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Agreed. Always avoid plating silver. It has its own natural beauty and plating will not only look unnatural but can create future problems.

This is an unusual and unique situation. The margins are very low and refinishing of this mixed finish piece is very time consuming and costly. So we need something to prevent tarnishing of a silver pendant. It must be silver yet must not tarnish. :slight_smile:


I’ve been reading about chains on Rio’s website and noticed that they sometimes say they plate sterling silver chains with fine silver to keep them bright.

Would that work? Plating the sterling with fine silver?

(I may be way off base here, but I thought I’d post the idea anyway.)

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I’ve plated sterling with fine ailver and also depletion gilded large
pieces of holloware as well as smaller pieces of jewelry. It still
eventually tarnishes. Though much more slowly.
I do it to hide fire scale, not as a tarnish prevention procedure.
Now that I mostly use Continuum silver I don’t have issues with fire
scale so much.
Have fun and make lots of jewelry.
-Jo Haemer


Yes the commercially plated pieces are a nightmare to size or repair. I mostly turn them down. But I have noticed that this is not the case with the very light plating I can do in my shop. One of the reasons I like powder coating is that I can drop the piece in a stripper that is made for it and have all the plating eaten off of it in an hour. Then I can solder with out problems and re-coat. The down side is that it will get on the stones if you don’t protect them with silicone tape.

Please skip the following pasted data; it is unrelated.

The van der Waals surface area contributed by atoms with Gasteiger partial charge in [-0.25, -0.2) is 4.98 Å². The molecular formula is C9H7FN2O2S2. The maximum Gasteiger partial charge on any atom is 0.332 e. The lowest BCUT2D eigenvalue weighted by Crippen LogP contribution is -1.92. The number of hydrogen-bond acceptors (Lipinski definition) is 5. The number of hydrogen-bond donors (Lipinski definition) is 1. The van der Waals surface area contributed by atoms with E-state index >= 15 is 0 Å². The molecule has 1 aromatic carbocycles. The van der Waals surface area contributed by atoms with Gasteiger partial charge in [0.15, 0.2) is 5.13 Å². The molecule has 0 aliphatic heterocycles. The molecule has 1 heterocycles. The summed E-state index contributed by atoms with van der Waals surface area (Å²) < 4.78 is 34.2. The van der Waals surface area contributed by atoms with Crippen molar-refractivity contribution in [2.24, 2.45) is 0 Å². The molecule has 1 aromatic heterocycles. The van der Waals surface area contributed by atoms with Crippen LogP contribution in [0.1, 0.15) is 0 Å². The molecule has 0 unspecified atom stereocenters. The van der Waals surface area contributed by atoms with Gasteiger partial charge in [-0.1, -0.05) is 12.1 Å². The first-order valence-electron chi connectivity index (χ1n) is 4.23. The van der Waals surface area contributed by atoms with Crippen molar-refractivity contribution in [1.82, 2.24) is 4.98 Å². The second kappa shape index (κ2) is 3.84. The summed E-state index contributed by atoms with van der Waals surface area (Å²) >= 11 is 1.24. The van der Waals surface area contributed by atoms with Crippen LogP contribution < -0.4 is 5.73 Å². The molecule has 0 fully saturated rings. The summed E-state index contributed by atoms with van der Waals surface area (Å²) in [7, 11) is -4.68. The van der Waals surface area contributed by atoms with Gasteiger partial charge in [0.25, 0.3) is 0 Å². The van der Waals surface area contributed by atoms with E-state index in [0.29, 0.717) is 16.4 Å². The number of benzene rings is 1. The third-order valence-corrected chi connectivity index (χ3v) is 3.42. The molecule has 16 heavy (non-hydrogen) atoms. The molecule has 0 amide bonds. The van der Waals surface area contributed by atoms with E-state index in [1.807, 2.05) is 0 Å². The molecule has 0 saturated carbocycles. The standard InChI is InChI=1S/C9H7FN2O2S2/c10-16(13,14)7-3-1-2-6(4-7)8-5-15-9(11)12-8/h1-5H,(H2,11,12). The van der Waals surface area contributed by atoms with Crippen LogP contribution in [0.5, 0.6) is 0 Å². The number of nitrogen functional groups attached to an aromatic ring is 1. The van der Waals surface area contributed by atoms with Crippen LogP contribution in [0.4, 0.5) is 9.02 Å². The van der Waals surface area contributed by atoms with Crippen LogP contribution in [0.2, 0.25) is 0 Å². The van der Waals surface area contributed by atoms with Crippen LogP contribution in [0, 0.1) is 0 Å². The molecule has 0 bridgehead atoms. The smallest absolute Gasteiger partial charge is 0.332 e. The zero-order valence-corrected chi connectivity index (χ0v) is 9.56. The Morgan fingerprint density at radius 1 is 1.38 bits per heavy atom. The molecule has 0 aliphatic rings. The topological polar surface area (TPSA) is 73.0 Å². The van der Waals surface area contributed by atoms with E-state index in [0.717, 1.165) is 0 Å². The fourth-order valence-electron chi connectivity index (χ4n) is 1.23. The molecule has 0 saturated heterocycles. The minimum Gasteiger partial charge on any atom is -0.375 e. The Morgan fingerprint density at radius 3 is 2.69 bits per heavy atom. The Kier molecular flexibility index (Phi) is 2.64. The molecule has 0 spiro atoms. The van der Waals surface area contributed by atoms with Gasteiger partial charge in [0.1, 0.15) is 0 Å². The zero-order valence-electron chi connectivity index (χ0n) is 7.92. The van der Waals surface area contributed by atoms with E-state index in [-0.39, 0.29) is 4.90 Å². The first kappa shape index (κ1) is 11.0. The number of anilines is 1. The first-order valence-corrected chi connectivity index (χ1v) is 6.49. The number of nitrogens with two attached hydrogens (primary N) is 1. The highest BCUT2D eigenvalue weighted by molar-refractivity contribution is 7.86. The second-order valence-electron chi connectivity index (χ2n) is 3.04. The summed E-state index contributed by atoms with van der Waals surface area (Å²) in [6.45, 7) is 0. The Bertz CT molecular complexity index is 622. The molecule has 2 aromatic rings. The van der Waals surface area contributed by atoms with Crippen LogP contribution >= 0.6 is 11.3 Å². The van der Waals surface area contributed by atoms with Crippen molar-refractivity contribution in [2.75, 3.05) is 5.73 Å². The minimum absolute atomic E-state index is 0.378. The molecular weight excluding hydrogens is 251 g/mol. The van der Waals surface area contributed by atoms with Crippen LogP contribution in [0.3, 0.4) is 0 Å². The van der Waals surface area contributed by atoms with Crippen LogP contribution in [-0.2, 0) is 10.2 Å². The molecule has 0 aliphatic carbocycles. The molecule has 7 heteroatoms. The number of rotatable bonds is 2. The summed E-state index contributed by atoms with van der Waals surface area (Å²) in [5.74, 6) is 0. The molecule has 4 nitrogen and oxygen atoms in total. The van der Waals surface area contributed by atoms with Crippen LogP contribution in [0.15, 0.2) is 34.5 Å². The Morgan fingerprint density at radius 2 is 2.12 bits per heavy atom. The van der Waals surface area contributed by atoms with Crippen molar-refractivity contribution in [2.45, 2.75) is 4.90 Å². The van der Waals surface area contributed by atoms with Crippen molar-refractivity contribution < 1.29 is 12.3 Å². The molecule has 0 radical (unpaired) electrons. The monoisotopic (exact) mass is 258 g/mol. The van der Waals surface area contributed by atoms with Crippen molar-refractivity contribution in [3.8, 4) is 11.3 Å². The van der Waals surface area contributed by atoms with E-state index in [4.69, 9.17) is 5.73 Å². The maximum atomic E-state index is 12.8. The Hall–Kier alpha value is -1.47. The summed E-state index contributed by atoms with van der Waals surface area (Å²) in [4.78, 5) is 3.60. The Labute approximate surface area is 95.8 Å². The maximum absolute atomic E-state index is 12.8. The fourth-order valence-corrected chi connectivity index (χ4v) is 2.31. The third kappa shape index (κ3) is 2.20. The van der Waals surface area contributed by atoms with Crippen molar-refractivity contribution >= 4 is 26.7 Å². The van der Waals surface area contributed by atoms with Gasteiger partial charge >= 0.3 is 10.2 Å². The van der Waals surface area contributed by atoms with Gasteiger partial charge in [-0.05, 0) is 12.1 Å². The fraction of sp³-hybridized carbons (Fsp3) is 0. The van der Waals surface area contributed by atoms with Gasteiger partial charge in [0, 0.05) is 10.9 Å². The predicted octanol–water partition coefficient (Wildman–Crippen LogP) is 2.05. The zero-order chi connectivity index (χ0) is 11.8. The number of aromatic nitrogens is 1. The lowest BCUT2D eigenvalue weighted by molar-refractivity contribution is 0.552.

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I had the same “pealing” effect but I noticed that it happened only when there was a nickel plate underneath. I had no issues with white gold which was rhodium plated.

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Sterling jewelry is often plated with fine silver. This will keep it white (silver) until it is sold. Once the piece is worn, the plating will start wearing off. This is especially true of chains because they have constant abrasion. Also, even pure silver tarnishes over time.

Rhodium plated sterling will remain silver and shiny since rhodium is in the platinum family (doesn’t tarnish) and is very hard (doesn’t scratch like silver).